38. Article1_S-p 1. Analyze the structure of the subject. A CLONE IS BORN Pay attention to the subject: her creator, Ian Wilmut, a quiet, balding fifty-two-year-old embryologist. Here her creator, Ian Wilmut and a quite, balding fifty-two-year-old embryologist are in apposition (同位关系). On July 5, 1996, at 5:00 p.m., the most famous lamb in history entered the world. She was born in a shed, just down the road from the Roslin Institute in Roslin, Scotland, where she was created. And yet her creator, Ian Wilmut, a quiet, balding fifty-two-year-old embryologist, does not remember where he was when he heard that the lamb, named Dolly, was born. He does not even recall getting a telephone call from John Bracken, a scientist who had monitored the pregnancy of the sheep that gave birth to Dolly, saying that Dolly was alive and healthy and weighed 6.6 kilograms. 2. Scan the text and find any other sentences with apposition. LL. 14~15, LL. 21~23, LL. 25~26, etc. 3. What can you infer from the sentence? Even the creator was indifferent to the birth of Dolly, so we can see the attitude of Wilmut towards cloning at the very beginning. From the low-key tone in the introduction and later on words said by Wilmut in the 6th paragraph we can also see that Wilmut was level-headed about his achievement.

    39. Article1_w A CLONE IS BORN On July 5, 1996, at 5:00 p.m., the most famous lamb in history entered the world. She was born in a shed, just down the road from the Roslin Institute in Roslin, Scotland, where she was created. And yet her creator, Ian Wilmut, a quiet, balding fifty-two-year-old embryologist, does not remember where he was when he heard that the lamb, named Dolly, was born. He does not even recall getting a telephone call from John Bracken, a scientist who had monitored the pregnancy of the sheep that gave birth to Dolly, saying that Dolly was alive and healthy and weighed 6.6 kilograms.

    40. Although two clones are identical genetically, they may develop in different ways. Article1_w-clone A CLONE IS BORN clone: • n. any of a group of plants or animals produced from the • cells of a single ancestor and therefore exactly the same • as it is On July 5, 1996, at 5:00 p.m., the most famous lamb in history entered the world. She was born in a shed, just down the road from the Roslin Institute in Roslin, Scotland, where she was created. And yet her creator, Ian Wilmut, a quiet, balding fifty-two-year-old embryologist, does not remember where he was when he heard that the lamb, named Dolly, was born. He does not even recall getting a telephone call from John Bracken, a scientist who had monitored the pregnancy of the sheep that gave birth to Dolly, saying that Dolly was alive and healthy and weighed 6.6 kilograms. Researchers produced clones from adult mice in1998. v. make an exact copy of a plant or animal by taking a cell from it and developing it artificially 2. The idea of cloning extinct life forms still belongs to science fiction. Experiments to try to clone human embryos have met with hostility from some sections of the public.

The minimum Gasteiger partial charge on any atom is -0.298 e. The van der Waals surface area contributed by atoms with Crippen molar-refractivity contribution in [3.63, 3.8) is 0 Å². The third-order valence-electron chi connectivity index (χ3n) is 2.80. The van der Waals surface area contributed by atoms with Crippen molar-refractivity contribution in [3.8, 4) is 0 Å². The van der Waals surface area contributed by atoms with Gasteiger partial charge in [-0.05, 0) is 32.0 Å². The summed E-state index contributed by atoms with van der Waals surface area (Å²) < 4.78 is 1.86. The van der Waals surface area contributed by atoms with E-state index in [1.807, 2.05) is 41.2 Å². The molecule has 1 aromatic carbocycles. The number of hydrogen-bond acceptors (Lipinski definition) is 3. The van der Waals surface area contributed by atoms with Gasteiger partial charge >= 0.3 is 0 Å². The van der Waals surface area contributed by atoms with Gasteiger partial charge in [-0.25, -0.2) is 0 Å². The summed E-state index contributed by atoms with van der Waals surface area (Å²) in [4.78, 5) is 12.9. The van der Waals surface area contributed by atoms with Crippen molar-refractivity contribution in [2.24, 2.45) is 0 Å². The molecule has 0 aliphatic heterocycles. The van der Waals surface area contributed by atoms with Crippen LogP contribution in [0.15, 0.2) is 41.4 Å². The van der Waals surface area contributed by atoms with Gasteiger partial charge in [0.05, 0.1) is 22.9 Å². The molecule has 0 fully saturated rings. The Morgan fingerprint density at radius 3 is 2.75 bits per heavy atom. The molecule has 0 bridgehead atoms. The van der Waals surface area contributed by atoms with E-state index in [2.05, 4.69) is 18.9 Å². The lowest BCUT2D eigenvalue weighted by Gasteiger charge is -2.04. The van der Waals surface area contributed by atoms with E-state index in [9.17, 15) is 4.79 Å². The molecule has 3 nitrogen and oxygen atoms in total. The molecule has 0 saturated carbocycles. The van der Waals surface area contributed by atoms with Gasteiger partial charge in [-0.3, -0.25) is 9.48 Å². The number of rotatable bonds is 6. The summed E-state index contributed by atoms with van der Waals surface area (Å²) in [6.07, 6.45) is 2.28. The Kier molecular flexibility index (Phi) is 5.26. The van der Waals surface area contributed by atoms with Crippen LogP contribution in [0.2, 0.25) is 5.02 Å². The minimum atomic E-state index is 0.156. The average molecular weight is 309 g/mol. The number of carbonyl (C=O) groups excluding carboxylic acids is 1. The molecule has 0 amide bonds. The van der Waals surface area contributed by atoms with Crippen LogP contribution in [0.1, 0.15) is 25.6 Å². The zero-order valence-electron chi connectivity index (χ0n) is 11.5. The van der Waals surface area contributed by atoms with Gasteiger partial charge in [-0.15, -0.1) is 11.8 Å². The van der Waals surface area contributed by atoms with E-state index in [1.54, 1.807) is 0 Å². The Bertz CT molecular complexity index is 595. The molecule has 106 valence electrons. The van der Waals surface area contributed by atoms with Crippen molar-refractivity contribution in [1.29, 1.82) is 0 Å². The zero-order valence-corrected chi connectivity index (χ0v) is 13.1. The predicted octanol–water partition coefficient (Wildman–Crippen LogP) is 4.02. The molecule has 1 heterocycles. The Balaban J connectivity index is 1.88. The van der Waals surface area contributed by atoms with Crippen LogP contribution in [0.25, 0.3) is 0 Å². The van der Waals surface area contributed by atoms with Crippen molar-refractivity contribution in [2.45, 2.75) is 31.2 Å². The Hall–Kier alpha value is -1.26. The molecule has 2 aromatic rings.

41. 他们提供了武器并产生了原子时代。 Article1_w -give birth to A CLONE IS BORN give birth to: 1) bear (a child); bring forth Too many mothers gave birth to babies in the year of 2000. On July 5, 1996, at 5:00 p.m., the most famous lamb in history entered the world. She was born in a shed, just down the road from the Roslin Institute in Roslin, Scotland, where she was created. And yet her creator, Ian Wilmut, a quiet, balding fifty-two-year-old embryologist, does not remember where he was when he heard that the lamb, named Dolly, was born. He does not even recall getting a telephone call from John Bracken, a scientist who had monitored the pregnancy of the sheep that gave birth to Dolly, saying that Dolly was alive and healthy and weighed 6.6 kilograms. create; originate 2) These workers gave birth to a new political party. They provided the weapons and gave birth to the Atomic Age. Collocation: 赠送;泄露 give away give in 屈服,让步 释放,放出 give off give out 分发 放弃 give up

    42. Article2_S No one broke open champagne. No one took pictures. Only a few staff members from the institute and a local veterinarian who attended the birth were present. Yet Dolly, who looked for all the world like hundreds of other lambs that dot the rolling hills of Scotland, was soon to change the world. When the time comes to write the history of our age, this quiet birth, the creation of this little lamb, will stand out. The world is a different place now that she is born. Dolly is a clone. She was created not out of the union of a sperm and an egg but out of the genetic material from an udder cell of a six-year-old sheep.

    43. Article2_S-p No one broke open champagne. No one took pictures. Only a few staff members from the institute and a local veterinarian who attended the birth were present. Yet Dolly, who looked for all the world like hundreds of other lambs that dot the rolling hills of Scotland, was soon to change the world. Translate the sentence into Chinese. 然而,多利,这头与苏格兰起伏的山丘上散布着的千百头其他的羊毫无异样的小羊羔,很快就改变了世界。 When the time comes to write the history of our age, this quiet birth, the creation of this little lamb, will stand out. The world is a different place now that she is born. Dolly is a clone. She was created not out of the union of a sperm and an egg but out of the genetic material from an udder cell of a six-year-old sheep.